Rozner: New Bears coach, GM have much work to do
The easy part, believe it or not, is over.
The Bears have found a general manager and coach. Everyone is happy and thrilled and excited and overjoyed to have the only jobs they ever wanted in professional football.
And now the real work begins.
Do the Bears have the right people in place? It will take some time to find out. If they have the wrong people, like Phil Emery and Marc Trestman -- of whom George McCaskey and Ted Phillips were absolutely certain -- you will probably find out sooner rather than later.
While Ryan Pace must expedite the learning curve, John Fox has already seen it all, and if nothing else they have a true professional as a head coach. The odd behavior of Trestman should be a distant memory as Fox goes about trying to transform the Bears from unlovable losers to likable winners.
That's going to take years, but Pace now has an experienced NFL guy to lean on, hopefully listening less to those above him than to the man he now sees as a partner.
If you're to take Pace at his word -- and at this point there's no reason not to -- he intends to take his time rebuilding a team that is severely lacking talent, especially homegrown talent.
While the Packers have the most drafted and undrafted players to originally sign with Green Bay, the Bears have the fewest in the NFL. It's no way run a franchise, unless you're trying to run it into the ground.
Witness the 2014 Chicago Bears.
So Pace and Fox will need time to figure out which players to keep, and go about the process of removing bad players and bad people from the roster.
And even though it's not impossible to do both and compete at the same time, it's unlikely to move quickly. The Bears could conceivably be better in 2016 with a couple good drafts and much better coaching, but competing for a playoff spot in two years is not the goal.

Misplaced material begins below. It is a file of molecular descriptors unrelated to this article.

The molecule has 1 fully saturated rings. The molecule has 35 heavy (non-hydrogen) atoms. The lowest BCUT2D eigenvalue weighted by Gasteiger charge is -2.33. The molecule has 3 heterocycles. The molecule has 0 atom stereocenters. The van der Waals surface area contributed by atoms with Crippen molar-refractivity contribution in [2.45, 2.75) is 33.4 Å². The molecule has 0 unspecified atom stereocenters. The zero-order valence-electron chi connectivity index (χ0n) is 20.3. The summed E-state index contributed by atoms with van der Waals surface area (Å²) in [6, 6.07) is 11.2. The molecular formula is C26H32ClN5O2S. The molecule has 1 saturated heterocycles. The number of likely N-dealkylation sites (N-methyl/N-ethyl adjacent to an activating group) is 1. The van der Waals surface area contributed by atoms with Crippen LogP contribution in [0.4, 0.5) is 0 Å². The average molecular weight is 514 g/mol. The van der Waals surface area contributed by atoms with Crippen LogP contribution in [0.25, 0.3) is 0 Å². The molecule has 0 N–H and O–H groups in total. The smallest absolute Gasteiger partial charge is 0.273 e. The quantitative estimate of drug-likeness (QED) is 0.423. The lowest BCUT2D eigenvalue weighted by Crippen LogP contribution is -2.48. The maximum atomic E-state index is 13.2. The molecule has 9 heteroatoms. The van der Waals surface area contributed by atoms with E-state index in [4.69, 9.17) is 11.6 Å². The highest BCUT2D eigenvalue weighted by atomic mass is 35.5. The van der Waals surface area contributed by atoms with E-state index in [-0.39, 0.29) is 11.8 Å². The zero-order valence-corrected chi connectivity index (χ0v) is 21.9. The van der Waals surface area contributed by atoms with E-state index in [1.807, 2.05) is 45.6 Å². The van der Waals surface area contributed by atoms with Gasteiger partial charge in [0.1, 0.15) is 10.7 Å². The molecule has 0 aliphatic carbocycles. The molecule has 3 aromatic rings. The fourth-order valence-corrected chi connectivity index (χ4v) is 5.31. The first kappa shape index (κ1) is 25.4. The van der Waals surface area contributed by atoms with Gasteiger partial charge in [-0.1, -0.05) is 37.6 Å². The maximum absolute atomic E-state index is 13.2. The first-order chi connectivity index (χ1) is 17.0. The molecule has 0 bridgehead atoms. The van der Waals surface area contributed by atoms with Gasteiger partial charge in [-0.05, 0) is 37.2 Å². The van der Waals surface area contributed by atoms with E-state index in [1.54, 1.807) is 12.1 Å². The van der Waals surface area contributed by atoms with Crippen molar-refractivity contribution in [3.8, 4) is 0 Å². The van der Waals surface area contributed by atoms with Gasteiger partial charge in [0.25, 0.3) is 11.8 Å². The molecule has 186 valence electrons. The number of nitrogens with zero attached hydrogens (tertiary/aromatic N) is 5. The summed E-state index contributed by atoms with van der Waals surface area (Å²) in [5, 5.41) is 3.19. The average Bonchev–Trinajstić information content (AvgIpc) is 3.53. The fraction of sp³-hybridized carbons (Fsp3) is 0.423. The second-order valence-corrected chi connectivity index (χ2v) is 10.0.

Pace wants to be in a spot -- perhaps in three years -- where the Bears are not just competing for a playoff spot, but also competing consistently for the big prize every season.
So where are they now?
Thinking about a three-year timeline, the Bears need a quarterback, at least two receivers and a running back. As good as Matt Forte has been, it's unrealistic to think he'll still be at an elite level in December 2017, especially with the beating he has suffered the last two seasons.
On the offensive line, Kyle Long can be a star and Matt Slauson was their best offensive linemen in 2013, playing well before an injury in 2014. That leaves three positions open on the line, including two tackles.
Tight end Martellus Bennett is only 27 and the man plays hard every week. He can still be here when the Bears are ready to start making the playoffs again.
On defense, the Bears have a corner in Kyle Fuller and little else they can count on a few years from now.
On the line, Stephen Paea is only 26 and looks like a keeper when healthy. Jeremiah Ratliff would be a nice fit if he could stay on the field, and if he weren't already 33 years old. The jury is out on Will Sutton and Ego Ferguson.
At linebacker, the Bears have no idea if they have a single player. Jon Bostic showed flashes playing out of position, and Christian Jones has terrific physical skills, but it is fair to questioned whether the Bears have anyone in place at linebacker.
The Bears also don't have any safeties so they need three players in the secondary.
Robbie Gould is 33 and a luxury for a team with so many needs. Will he still be here three years from now? Questionable. Punter Pat O'Donnell is 23 and appears to have a bright future.
So the Bears might need as many as 15 to 17 starters -- excluding special teams -- as they rummage through the trash on the current roster and begin to draft and sign players that can help them reach the level of consistent postseason team.
It sounds like a huge effort because it is, but it can be done if the Bears have found the right combination with Pace and Fox running the show. It's all sunshine and lollipops with a new coach and GM, and expectations are once again soaring.
The good news is no matter what they do, they can't possibly be worse than what we've seen the last three years.
At least, that seems impossible.
•Hear Barry Rozner on WSCR 670-AM and follow him @BarryRozner on Twitter.